Despite these differences in ornamentation, similarities in silhouette existed between the two centuries which made reconstructing a dress from the 1740s possible in the 1840s. As the Victoria and Albert Museum in London points out, “the 1840s vogue for long bodices and full skirts meant that there were stylistic similarities between the newest fashions and those of the previous century. Alteration was therefore viable. It was also much cheaper to restyle an old dress than buy a new silk of this quality.” [3] The creativity that went into altering a gown to fit a style 100 years after it was originally made is astonishing. These re-purposed gowns are also amazing examples of fashion’s cyclical nature.

  dress1840s1740sfabric    Example of a 1760s dress altered to an 1840s    dress     ballgown1842      Example of a 1740s dress altered to an 1842        ball gown 

Dress (1840s), P87.20.7, Museum at FIT, Museum Purchase

Ball Gown (1842), 2009.300.1007, Brooklyn Museum Costume Collection at The Metropolitan Museum of Art, Gift of the Brooklyn Museum, 2009; Designated Purchase Fund

IMG_0442 IMG_0444
                                     Example of a 1750 -60 dress altered to an 1840s dress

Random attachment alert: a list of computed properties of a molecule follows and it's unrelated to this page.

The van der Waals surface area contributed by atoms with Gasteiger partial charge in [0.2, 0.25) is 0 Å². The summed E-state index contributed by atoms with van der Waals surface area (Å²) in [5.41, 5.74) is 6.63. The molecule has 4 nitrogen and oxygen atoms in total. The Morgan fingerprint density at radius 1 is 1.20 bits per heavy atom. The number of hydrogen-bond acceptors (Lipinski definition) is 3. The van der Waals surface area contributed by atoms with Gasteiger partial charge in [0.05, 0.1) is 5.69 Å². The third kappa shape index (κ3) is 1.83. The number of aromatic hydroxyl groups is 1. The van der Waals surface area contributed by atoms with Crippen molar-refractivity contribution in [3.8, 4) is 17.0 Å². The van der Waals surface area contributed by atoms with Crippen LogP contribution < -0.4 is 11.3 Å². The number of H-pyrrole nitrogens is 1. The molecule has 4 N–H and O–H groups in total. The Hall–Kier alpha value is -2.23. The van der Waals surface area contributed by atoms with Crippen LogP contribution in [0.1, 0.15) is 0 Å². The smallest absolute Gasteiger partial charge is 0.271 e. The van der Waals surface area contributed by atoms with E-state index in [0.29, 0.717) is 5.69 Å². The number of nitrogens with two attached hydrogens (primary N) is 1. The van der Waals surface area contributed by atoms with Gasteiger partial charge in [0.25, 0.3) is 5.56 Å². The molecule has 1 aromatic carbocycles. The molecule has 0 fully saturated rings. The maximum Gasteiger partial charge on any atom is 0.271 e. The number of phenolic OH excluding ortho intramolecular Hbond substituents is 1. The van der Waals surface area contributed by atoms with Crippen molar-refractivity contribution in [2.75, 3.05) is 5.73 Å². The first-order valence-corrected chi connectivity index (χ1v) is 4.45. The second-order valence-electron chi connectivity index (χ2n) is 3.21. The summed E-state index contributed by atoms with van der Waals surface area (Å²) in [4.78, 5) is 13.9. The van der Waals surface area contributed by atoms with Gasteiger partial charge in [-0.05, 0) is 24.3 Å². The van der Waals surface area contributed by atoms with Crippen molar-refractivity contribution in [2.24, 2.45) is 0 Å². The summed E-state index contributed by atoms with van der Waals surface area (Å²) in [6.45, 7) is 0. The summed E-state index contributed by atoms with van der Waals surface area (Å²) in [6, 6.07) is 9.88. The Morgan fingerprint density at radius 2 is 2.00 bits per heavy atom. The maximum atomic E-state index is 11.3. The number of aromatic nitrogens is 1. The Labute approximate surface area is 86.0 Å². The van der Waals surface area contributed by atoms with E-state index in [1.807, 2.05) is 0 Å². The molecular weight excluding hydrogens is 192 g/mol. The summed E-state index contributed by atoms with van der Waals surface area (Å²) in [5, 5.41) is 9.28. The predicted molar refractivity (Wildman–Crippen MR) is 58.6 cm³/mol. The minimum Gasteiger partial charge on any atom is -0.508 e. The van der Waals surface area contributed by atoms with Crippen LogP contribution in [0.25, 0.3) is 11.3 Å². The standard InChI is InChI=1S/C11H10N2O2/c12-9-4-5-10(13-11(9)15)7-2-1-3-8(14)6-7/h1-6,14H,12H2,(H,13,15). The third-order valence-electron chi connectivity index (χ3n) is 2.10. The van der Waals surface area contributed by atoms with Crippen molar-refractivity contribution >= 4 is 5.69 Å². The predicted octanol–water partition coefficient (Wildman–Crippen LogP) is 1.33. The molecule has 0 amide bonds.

Maryland Historical Society, Gift of Mrs. Mary Jewin Wethered Clark, 1981.61.1-.3

While this practice of recycling eighteenth century dresses means that fewer of these original garments survive, there is an interesting history to be explored in how women’s resourceful thrift kept up with current trends. Instead of letting a gown rest in a trunk forgotten in the attic, these dresses were given new life throughout the centuries. They are true examples of how clothing and fashion can stand the test of time.


[1] Miller, Lesley Ellis. Selling Silks A Merchant’s Sample Book 1764 (South Kensington: V&A Publishing, 2014).

[2] Edwards, Lydia. How to Read a Dress (London, England: Bloomsbury Press, 2017).

[3] Victoria & Albert Museum. “Evening Dress 1840s.”

Other Resources:

Gordon, Jennifer Farley, and Colleen Hill. Sustainable Fashion: Past, Present and Future (London, England: Bloomsbury Publishing, 2014)